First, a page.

I'm actually halfway serious.
Having run some numbers in the Urban Worm Calculator I'm developing, I've found some truly amazing – and disturbing- numbers about what happens when you start selling your worms too early.
In short, it destroys the potential growth of your worm herd and the financial worth you attach to it.
We're going to use some example numbers here in a minute to illustrate my point. And I fully expect that once you see how you will harm your own business future by selling 5lbs of breeders now, you'll become a worm miser, the stingiest guy on the block. You will be the Ebeneezer Scrooge of worm growers.
How the Urban Worm Calculator Calculates Worm Reproduction
But first, allow me to explain how the Urban Worm Calculator comes up with its numbers.
This worm-o-meter works by assuming a monthly reproduction rate that compounds daily, which means that a 10% monthly reproduction rate gets you more than 10% growth at the end of the month since in reality the worms were constantly reproducing. So that 10lbs you had on June 1st didn't just gain 10% on June 30th and become 11lbs. Rather, it became a teeny bit more than 10lbs on June 2, a teeny bit more on June 3, and so forth.
(I failed hi skool algebra so that's about as clever as my math gets.)
It also allows you to tell it how many worms you expect to harvest in a given month, what percentage of them will die, and how much space you have to grow your stock so it can notify you when you'll run out of room.
Let's Try It with Real Numbers
Suppose you're a budding worm tycoon and you have a breeding stock of 10lbs of red wigglers starting today, June 26 2015. And if you follow the conventional wisdom that your worms will double every 90 days, that comes out to about 25% growth every month.
You run the numbers and find that next July, you will have a whopping 205 lbs of worms! At $20/lb, that's $4,102 worth of inventory. Woohoo!
But just as you were pricing out the latest Tesla Model S, your Aunt Millie stops by asks for a pound of worms because she heard worm castings were great for her tomato plants .
“Sure. Why not!”, you say. “I'm going to have over $4000 worth of worms next year. Enjoy!”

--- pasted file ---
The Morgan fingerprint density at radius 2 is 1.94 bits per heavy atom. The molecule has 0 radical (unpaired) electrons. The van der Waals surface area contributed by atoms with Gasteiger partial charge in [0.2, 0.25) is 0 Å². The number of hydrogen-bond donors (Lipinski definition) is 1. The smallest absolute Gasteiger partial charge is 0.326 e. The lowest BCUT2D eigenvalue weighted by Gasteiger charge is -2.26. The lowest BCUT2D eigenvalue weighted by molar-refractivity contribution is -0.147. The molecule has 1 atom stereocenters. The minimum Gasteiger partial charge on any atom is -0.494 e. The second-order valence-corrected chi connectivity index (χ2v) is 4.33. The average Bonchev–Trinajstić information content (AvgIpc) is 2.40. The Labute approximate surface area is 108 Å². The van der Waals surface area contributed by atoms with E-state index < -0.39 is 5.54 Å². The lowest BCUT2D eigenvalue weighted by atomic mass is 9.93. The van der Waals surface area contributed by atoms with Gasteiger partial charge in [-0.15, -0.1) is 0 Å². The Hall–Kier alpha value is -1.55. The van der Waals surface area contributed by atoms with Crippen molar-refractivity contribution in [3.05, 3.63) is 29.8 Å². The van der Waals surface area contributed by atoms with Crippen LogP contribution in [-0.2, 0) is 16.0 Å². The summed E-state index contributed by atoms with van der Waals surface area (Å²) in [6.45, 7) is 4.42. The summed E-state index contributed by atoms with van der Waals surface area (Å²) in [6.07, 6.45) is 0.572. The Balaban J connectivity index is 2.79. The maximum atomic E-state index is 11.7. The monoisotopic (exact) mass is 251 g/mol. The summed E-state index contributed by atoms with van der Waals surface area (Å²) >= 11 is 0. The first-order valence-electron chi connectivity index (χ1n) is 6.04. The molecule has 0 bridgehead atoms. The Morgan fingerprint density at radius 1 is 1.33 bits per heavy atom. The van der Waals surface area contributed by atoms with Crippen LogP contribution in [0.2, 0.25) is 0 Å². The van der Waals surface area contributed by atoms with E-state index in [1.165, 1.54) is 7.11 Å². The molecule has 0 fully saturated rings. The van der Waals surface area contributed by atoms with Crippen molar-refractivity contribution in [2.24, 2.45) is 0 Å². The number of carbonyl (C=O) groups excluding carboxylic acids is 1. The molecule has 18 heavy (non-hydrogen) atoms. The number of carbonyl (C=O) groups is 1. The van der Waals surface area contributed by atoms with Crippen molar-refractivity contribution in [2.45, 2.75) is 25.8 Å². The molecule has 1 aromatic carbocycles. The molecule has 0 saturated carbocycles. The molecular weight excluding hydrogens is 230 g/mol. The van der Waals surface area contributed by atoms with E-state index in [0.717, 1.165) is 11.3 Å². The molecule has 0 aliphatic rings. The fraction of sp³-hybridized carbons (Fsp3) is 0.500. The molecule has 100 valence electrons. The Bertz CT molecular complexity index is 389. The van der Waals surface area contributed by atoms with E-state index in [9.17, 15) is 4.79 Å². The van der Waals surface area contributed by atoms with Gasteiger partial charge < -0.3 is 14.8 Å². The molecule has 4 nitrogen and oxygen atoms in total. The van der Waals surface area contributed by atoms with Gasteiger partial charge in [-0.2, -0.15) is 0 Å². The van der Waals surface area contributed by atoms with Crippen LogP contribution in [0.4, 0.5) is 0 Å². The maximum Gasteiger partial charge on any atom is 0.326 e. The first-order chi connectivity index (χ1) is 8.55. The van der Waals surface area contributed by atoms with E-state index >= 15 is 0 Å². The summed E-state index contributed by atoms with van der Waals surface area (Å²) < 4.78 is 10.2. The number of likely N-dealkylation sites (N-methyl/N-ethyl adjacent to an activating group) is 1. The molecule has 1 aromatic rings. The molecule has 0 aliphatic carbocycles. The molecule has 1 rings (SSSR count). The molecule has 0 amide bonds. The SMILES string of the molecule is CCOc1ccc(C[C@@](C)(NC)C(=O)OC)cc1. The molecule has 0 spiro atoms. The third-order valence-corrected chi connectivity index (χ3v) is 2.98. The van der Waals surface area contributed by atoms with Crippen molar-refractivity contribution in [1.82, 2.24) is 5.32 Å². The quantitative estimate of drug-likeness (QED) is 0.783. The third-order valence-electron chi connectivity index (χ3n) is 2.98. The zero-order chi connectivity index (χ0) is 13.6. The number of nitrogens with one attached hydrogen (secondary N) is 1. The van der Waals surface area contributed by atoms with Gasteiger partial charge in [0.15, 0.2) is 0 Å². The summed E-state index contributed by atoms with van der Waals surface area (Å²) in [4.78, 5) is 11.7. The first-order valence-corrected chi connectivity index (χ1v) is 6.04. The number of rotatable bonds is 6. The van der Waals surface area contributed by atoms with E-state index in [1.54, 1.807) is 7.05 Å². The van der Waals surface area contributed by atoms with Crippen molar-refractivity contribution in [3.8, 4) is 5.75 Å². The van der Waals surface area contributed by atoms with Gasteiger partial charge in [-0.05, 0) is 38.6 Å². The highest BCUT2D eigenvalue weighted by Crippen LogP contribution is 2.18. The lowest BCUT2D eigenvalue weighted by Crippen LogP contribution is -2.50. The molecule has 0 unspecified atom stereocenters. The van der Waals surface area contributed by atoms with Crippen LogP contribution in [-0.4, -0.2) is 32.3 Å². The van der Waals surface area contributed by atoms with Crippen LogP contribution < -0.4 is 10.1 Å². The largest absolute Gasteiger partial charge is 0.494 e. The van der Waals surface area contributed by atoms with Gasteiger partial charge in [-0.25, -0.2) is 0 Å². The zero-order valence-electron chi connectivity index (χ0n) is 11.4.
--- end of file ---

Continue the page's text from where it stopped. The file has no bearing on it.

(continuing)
Except now you won't have 205 lbs of worms next year. You'll have 20 lbs less than that.
You read that correctly.
Fast forward a year, that one little pound you gave Aunt Millie cost you 20 lbs worth of worm growth, or $400 worth of inventory.
Wanna see some really nutso numbers? Let's assume you're playing the long game, have lots of space, and plan to grow your stock for the next 2 years before selling them.
Sweet. Mother. Of. Moses.
Your kindness to Aunt Millie two years ago — who probably killed your red wigglers by tossing them in her garden — cost you 407 lbs of worms you could have sold for $8,139 dollars. And if you crank your monthly reproduction rate up by a measly 5%, the result is really going to make you want to vomit.
2 years later, that 1 lb gift cost you 1345 lbs at a financial cost of $26,901.
You must really love Aunt Millie.
Economists call this phenomenon “opportunity cost,” where a choice today can – in unprofessional terms – really screw you tomorrow. Even if you sold your worms, the opportunity cost is huge. And the higher the monthly reproduction rate, the higher that cost is for you.
And speaking of reproduction rate, Bentley Christie at redwormcomposting.com has a great blog post on the “double every 90 days” rule of thumb. If you assume known rates of cocoon laying and hatching, you'll quickly find that number is bunk.
Your worms should grow much faster.
Bentley also sells a heinously under-priced Professional Worm Growers Guide he created from a lengthy interview with Australian worm farmer George Mingin. George details exactly how he breeds red wigglers, Euros and African nightcrawlers.
I have to admit to you, I am not sure I would have done the interview with Bentley. The information is that valuable. And following George's method is well within the reach of home gamers like you and me.
Now George never cited a specific reproduction rate he gets but you can reverse engineer the raw numbers and come up with your own. I've done it several times and keep coming up with a rate that is many, many times higher than that.
So when I plug those numbers into the Urban Worm Calculator, you can imagine how eye-popping those numbers can be.
In the next installment, I am going to go into what I think may be the most useful information the calculator can give you as a worm farmer. Specifically, how many worms can I harvest without doing damage to my future population growth? We'll also talk about something called a Sustainable Harvest Goal and roughly when the Urban Worm Calculator says you will reach it.
Until then, the lesson here isn't that you shouldn't share a pound of worms with Aunt Millie.
It's that you should charge her $26,901 for them. 😉